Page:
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  2. Standard 6: Financial Oversight
  3. E. Risk Management and Insurance

E. Risk Management and Insurance

  • Routinely assess and manage risks so that they do not jeopardize the land trust’s financial health and its ability to carry out its mission and legal responsibilities.
  • Carry general liability, directors’ and officers’ liability, property and other insurance, all as appropriate to the land trust’s risk exposure or as required by law.


Every land trust should regularly assess its risks and evaluate risk management options. This may involve inventorying potential hazards on and potential risks involved with uses of land trust properties, reviewing provincial liability and protective laws, setting up a procedure to document and review every injury or potential claim and decide what steps need to be taken to avoid similar events in the future, and other actions. However, the best risk assessment and management program, the best provincial recreational use statutes, and the best lawyers cannot prevent lawsuits. Thus, insurance (commercial general liability, non-owned automobile liability, property and owned assets, directors and officers, and other, as appropriate) is important for every land trust.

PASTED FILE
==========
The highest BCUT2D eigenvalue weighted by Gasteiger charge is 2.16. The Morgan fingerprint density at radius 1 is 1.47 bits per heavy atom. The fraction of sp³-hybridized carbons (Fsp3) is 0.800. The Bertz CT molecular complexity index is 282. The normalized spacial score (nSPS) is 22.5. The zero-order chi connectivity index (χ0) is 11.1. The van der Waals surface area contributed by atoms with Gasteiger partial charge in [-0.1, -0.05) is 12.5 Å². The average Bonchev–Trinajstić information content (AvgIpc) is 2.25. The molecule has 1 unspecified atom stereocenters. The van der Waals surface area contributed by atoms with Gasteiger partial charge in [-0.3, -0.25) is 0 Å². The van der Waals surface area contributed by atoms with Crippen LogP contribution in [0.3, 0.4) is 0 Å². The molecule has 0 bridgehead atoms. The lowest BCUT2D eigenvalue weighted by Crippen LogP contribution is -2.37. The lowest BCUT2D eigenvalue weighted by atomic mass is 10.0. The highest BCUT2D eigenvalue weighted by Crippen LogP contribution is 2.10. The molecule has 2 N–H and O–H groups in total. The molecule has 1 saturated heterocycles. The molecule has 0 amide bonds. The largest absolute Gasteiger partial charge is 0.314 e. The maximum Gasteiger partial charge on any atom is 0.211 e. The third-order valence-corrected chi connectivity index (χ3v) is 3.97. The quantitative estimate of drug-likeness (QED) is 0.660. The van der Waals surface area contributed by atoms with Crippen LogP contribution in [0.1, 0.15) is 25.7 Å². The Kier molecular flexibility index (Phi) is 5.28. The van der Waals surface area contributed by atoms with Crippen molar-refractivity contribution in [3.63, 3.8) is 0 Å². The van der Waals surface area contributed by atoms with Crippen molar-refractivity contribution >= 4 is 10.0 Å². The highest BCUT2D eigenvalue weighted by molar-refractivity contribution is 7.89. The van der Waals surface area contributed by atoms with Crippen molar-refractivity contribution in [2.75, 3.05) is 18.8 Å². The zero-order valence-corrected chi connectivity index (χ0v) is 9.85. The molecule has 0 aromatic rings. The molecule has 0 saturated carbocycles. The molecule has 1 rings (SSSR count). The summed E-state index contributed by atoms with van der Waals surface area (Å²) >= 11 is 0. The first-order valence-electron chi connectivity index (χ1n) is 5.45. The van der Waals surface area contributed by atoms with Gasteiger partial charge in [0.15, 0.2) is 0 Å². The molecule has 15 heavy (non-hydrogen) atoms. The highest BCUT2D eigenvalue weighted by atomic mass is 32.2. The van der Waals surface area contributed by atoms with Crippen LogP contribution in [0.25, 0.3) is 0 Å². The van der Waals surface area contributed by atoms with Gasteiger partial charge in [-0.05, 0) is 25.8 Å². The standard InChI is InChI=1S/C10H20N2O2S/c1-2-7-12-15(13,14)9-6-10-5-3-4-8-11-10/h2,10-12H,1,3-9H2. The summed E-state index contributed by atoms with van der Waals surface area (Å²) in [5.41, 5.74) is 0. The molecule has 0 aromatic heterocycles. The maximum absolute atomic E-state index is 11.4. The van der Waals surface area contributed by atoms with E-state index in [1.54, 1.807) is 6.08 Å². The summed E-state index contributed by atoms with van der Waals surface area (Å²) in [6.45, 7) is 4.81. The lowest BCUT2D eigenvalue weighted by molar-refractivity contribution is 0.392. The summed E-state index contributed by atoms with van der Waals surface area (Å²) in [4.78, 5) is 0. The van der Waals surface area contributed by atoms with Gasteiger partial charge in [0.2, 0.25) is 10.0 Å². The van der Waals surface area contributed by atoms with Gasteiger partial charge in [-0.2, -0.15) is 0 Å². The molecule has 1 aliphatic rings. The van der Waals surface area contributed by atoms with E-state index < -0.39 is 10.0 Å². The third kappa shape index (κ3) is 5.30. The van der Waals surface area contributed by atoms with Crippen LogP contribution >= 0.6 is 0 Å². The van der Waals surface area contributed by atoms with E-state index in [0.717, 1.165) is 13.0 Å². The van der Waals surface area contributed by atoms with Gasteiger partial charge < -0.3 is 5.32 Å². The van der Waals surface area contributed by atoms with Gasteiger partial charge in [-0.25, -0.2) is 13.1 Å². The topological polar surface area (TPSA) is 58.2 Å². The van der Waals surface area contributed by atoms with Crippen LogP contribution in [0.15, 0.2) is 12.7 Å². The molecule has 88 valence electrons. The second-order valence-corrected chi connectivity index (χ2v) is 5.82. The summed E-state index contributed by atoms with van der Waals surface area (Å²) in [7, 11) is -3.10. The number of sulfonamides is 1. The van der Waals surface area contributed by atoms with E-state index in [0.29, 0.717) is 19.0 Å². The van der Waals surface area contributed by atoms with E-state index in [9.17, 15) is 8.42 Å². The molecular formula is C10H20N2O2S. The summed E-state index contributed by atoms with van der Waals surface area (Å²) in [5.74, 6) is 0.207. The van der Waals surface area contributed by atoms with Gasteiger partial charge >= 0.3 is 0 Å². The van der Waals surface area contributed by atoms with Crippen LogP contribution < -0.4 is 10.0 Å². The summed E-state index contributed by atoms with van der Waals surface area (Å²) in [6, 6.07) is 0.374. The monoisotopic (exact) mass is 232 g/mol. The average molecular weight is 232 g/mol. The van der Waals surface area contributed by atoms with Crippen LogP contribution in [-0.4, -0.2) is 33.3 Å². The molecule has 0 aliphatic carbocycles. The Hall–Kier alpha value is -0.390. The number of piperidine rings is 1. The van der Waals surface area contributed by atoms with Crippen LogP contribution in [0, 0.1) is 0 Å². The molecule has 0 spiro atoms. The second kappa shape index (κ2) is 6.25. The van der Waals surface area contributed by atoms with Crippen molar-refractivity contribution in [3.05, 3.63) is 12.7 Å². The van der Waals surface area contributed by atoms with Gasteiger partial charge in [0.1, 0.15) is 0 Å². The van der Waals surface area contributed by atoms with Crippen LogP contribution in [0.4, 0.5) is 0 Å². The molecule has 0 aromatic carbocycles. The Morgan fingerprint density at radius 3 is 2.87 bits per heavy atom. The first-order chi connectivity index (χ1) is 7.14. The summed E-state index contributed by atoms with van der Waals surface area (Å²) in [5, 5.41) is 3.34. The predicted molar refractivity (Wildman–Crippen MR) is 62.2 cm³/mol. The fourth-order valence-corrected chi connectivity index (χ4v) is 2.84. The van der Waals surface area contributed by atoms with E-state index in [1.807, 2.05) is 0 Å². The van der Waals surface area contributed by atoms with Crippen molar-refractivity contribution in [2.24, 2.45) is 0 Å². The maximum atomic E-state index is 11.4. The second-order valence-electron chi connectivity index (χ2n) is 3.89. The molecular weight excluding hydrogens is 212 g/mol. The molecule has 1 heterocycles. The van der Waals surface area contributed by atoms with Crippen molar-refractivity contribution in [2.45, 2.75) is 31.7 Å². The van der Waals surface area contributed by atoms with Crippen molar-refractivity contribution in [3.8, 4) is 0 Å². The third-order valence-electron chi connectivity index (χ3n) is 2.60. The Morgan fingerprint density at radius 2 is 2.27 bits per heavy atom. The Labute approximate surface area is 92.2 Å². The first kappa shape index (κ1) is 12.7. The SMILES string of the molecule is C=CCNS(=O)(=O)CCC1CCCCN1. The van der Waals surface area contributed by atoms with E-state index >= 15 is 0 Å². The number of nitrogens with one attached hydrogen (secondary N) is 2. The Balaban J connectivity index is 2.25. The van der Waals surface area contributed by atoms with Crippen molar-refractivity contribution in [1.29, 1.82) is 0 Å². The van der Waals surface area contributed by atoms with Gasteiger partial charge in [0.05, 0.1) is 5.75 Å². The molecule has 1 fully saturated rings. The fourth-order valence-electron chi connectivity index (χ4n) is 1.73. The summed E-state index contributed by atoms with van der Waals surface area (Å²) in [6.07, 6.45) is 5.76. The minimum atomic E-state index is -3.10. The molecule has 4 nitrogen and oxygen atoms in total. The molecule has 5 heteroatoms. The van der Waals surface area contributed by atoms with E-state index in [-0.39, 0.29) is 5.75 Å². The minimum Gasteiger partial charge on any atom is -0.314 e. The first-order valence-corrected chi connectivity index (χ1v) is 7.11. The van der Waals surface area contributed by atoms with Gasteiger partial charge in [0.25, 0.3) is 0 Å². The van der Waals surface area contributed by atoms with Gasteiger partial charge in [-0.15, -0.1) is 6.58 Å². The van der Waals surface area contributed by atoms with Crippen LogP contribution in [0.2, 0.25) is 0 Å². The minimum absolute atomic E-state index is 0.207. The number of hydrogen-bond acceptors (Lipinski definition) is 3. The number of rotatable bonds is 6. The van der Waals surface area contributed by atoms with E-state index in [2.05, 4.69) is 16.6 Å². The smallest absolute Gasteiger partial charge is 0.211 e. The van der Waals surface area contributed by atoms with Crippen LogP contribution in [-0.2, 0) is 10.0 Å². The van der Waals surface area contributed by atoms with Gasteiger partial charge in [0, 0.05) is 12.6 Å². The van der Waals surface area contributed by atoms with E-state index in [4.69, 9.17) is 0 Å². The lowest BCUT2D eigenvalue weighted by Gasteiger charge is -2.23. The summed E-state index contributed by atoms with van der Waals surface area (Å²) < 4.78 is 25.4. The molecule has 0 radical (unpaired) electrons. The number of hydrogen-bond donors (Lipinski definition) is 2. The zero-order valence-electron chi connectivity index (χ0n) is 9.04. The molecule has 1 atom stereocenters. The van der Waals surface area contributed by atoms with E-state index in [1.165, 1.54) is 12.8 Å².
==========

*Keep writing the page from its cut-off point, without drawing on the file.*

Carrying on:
A risk assessment should also be conducted before a land trust considers mortgaging any of its property. In these situations, the land trust should carefully consider factors such as whether or not the land is subject to any restrictions designated by the donor or others, how the land trust’s supporters and the general public will perceive such an action, and whether it is consistent with or furthers the land trust’s mission.

A land trust, like any organization, is open to the threat of litigation and some land trusts have asked how adopting the Canadian Land Trust Standards and Practices will impact their risk of litigation. Following the guidelines contained within the Canadian Land Trust Standards and Practices could help reduce the land trust’s risk. If a land trust were involved in litigation, a court would be likely to look at the specifics of the issue at hand—for instance, if the land trust had the proper documentation or employed standard business procedures, or if the conservation agreement was, well-drafted and contained language related to estoppels and waiver of defences. If involved in litigation a land trust should always seek outside legal counsel to guide their actions.